Built 2000 years ago, Vannes is a walled town at the centre of the Gulf of Morbihan, just off the Atlantic coast of Brittany. Its rich patrimony, harbour, and numerous cultural events make it a major tourist destination in the region. Morbihan benefits from a milder climate than the rest of Brittany, with warm summers and mild winters.

The name Vannes comes from the Venetes, a Gaul tribe of seamen who challenged the Romans until they eventually defeated them in 56 BC. Vannes was the capital of the kingdom (later duchy) of Brittany from the 9th to the 16th century. Several princes of the region made Vannes their capital and it was here that in 1532, King Francis I concluded a treaty which made Brittany a part of France.

Today, with more than 60,000 inhabitants, Vannes is a dynamic economic and cultural centre. It has always carried out a thriving maritime business, and is now a beehive for new technologies.


Vannes has been designated by the French Ministry of Culture as a national "city of art and history". The main interests lie in the old town, which kept many of its original features, and is largely a pedestrian area. The Baroque gateway of Porte de St Vincent is the oldest remaining entry to the city (dated 1747), leading into the medieval district. Take some time to wander in the maze of narrow, steep and crooked streets to discover the traditional architecture of Vannes. Some of the finest half-timbered houses with steep roofs and wood carved facades may be found in Place Henri IV.

In the centre, the imposing [ Cathedral of St Pierre], built during six centuries from 1020, has a mixture of architectural styles. Some interesting features include its beautiful stained glass, unusual round chapel, and gargoyles on the outside.

Opposite the cathedral is the [ Beaux-Arts Museum], formerly named la Cohue. The building had several functions over the past 750 years, from high court, prison, revolutionary tribunal, to theatre and marketplace. Right by la Cohue is the Museum of History and Archaeology, which exhibits the material excavated at the famous stonehenge site of Carnac. The museum has one of the richest collections of prehistoric remains in Europe.

The old town is surrounded by fortifications of the 14th, 15th and 17th centuries, pierced by four gates. Walking around these offers exceptional views of the town. Don't forget to take a walk in the lovely gardens spread on the outside of the ramparts. It is also worth going up the two steep streets of St Patern, the oldest district of Vannes. They are lined up with medieval houses, and lead to the Church of St Patern. Some of the features of this building dating from the 18th century are amongst the only examples of Italian Renaissance architecture in Brittany.

Vannes also has a large port area opening on the Gulf of Morbihan. It is the perfect base from which to take a boat out and explore the beautiful islands in the Gulf.

For the children, the modern [ Aquarium du Golfe] has one of the best collections of tropical fish in Europe. It is located in the Parc du Golfe, 10 minutes walk from the city centre. You can also find a [ Butterfly Garden] in the park.

Vannes is very animated during the summer. Festivities start with the Fetes Historiques, a historical festival with parades in traditional costumes and guided tours. The [ Fetes d'Arvor] organise traditional music concerts and the election of a queen of Arvor! The town also hosts an outdoor [ Jazz festival] in July.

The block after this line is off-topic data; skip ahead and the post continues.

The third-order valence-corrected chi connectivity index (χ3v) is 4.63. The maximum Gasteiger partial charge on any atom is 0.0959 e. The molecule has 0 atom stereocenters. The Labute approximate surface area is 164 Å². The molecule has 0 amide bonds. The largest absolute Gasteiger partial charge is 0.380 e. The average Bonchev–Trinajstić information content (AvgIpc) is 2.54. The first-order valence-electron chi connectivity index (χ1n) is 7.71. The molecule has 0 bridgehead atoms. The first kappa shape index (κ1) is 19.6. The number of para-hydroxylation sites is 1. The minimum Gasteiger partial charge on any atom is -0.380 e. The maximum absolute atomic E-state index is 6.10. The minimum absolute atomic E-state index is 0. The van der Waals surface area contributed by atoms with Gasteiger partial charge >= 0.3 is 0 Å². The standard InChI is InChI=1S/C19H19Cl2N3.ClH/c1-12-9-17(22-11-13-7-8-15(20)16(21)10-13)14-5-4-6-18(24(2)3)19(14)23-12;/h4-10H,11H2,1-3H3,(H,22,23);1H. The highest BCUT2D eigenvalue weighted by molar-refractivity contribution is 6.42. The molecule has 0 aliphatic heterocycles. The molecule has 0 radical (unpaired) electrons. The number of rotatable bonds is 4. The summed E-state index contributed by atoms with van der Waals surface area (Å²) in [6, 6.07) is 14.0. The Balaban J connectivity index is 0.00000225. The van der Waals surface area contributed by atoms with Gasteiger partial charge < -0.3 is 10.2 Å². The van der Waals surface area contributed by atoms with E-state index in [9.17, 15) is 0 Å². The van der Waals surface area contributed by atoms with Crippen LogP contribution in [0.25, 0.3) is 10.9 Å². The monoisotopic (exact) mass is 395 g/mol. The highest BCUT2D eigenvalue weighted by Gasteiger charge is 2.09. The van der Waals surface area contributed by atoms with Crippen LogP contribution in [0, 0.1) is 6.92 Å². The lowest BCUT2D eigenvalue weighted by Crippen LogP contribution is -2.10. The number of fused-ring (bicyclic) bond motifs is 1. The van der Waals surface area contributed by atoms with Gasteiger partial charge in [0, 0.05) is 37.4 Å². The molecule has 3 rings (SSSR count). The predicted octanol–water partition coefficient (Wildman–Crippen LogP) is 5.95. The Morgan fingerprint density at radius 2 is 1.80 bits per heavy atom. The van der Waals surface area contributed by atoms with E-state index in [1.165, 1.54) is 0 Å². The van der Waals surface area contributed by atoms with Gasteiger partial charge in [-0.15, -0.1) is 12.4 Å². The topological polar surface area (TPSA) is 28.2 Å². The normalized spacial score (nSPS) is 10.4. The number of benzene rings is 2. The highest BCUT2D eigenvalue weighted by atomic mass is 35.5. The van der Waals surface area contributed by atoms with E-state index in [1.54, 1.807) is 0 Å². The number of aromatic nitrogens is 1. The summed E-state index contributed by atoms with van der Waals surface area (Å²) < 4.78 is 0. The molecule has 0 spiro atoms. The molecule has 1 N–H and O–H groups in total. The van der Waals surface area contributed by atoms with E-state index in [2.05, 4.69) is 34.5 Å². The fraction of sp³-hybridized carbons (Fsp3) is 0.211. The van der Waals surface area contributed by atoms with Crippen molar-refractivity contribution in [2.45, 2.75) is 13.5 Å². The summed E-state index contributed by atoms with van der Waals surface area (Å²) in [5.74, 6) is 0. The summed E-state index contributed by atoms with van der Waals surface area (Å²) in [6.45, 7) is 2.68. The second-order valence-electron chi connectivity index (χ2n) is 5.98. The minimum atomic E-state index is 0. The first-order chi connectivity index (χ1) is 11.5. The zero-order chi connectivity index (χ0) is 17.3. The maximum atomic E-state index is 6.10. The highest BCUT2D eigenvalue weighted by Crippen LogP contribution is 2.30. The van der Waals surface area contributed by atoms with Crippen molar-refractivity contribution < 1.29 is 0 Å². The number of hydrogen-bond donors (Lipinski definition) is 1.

There is no major shopping centre in Vannes, but the old town is full of independent shops selling clothes, food, arts and crafts, books, etc. For typical food and products from Britanny, head to [ La Trinitaine].

Every morning there is a fresh food and fish market on the place des Halles. On Wednesdays and Saturdays, the market gets crowded with tourists as it also offers clothes and traditional products.

Nightlife and Eating Out

Britanny is the kingdom of crepes and seafood. The old town of Vannes has enough creperies, bars, restaurants and cafes to please everyone. For cheap crepes eaten in an unusual background (in a cave!), try the [ Tour Trompette]. In the district of Saint Patern, the creperie Dame Ewen is a good and affordable option.

At the other end of the price range, the [ Brasserie des Halles] is one of the seafood restaurants which have signed an "authentic fresh Breton seafood platter" quality charter, to guarantee freshness and variety. Another fish restaurant in the centre of the old town, Le Roscamec, offers an expensive but unforgettable "lobster menu" for 74�.

Whatever you decide to eat, don't forget to accompany your meal with cider (cidre), the traditional drink of Brittany fermented from apples. A bowl of cider will only cost you a couple of euros. The locally brewed beers are also worth a try.

There is always something going on at night: you can choose between the bustling bars of the old town, one of the two cinemas or the Palais des Arts ], which offers theatre, dance, concerts and circus events throughout the year.

Tourist Information

  • Office de Tourisme du Pays de Vannes, CP 23921, 1 rue Thiers, 56039 Vannes cedex, France
  • Telephone: + 33 (0) 825 13 56 10
  • Fax : + 33 (0) 2 97 47 29 49
  • Email:
  • Website: []


The nearest airport is Nantes, which is about 1 hour's drive to Vannes. It takes about 1 hour 10 minutes flight time from London Gatwick (BA and Air France). Dinard airport is a bit further away (1.5 to 2 hours� drive) but you can fly directly from Stansted airport with Ryanair. By train, the journey from Paris is about 3 hours.

All car hire locations in France